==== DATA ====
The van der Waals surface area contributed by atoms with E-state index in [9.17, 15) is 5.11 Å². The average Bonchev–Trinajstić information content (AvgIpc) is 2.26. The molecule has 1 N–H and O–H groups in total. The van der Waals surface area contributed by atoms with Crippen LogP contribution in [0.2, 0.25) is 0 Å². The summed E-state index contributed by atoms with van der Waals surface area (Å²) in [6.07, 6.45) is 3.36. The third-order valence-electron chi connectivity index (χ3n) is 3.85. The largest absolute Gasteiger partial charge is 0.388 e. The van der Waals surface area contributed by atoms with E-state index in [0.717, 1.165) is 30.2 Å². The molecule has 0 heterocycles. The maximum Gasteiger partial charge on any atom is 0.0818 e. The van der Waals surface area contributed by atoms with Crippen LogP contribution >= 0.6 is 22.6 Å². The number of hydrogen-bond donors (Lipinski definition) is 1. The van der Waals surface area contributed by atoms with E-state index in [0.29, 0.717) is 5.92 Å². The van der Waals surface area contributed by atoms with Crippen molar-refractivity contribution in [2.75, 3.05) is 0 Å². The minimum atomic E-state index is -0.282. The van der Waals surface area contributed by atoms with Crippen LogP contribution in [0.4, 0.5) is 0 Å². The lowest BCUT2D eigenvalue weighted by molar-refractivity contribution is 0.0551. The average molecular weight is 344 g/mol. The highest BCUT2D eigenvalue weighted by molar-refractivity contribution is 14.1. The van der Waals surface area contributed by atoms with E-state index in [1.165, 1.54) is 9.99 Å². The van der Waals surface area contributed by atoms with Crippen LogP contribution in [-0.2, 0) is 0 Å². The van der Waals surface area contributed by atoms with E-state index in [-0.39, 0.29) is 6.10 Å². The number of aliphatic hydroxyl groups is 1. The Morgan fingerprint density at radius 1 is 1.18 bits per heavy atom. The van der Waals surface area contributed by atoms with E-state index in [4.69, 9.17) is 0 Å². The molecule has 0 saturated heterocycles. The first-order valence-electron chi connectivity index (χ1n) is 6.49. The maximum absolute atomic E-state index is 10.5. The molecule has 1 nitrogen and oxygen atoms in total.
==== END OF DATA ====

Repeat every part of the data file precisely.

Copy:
The van der Waals surface area contributed by atoms with E-state index in [9.17, 15) is 5.11 Å². The average Bonchev–Trinajstić information content (AvgIpc) is 2.26. The molecule has 1 N–H and O–H groups in total. The van der Waals surface area contributed by atoms with Crippen LogP contribution in [0.2, 0.25) is 0 Å². The summed E-state index contributed by atoms with van der Waals surface area (Å²) in [6.07, 6.45) is 3.36. The third-order valence-electron chi connectivity index (χ3n) is 3.85. The largest absolute Gasteiger partial charge is 0.388 e. The van der Waals surface area contributed by atoms with E-state index in [0.717, 1.165) is 30.2 Å². The molecule has 0 heterocycles. The maximum Gasteiger partial charge on any atom is 0.0818 e. The van der Waals surface area contributed by atoms with Crippen LogP contribution >= 0.6 is 22.6 Å². The number of hydrogen-bond donors (Lipinski definition) is 1. The van der Waals surface area contributed by atoms with E-state index in [0.29, 0.717) is 5.92 Å². The van der Waals surface area contributed by atoms with Crippen molar-refractivity contribution in [2.75, 3.05) is 0 Å². The minimum atomic E-state index is -0.282. The van der Waals surface area contributed by atoms with Crippen LogP contribution in [0.4, 0.5) is 0 Å². The lowest BCUT2D eigenvalue weighted by molar-refractivity contribution is 0.0551. The average molecular weight is 344 g/mol. The highest BCUT2D eigenvalue weighted by molar-refractivity contribution is 14.1. The van der Waals surface area contributed by atoms with E-state index in [1.165, 1.54) is 9.99 Å². The van der Waals surface area contributed by atoms with Crippen LogP contribution in [-0.2, 0) is 0 Å². The van der Waals surface area contributed by atoms with E-state index in [-0.39, 0.29) is 6.10 Å². The number of aliphatic hydroxyl groups is 1. The Morgan fingerprint density at radius 1 is 1.18 bits per heavy atom. The van der Waals surface area contributed by atoms with E-state index in [4.69, 9.17) is 0 Å². The molecule has 0 saturated heterocycles. The first-order valence-electron chi connectivity index (χ1n) is 6.49. The maximum absolute atomic E-state index is 10.5. The molecule has 1 nitrogen and oxygen atoms in total.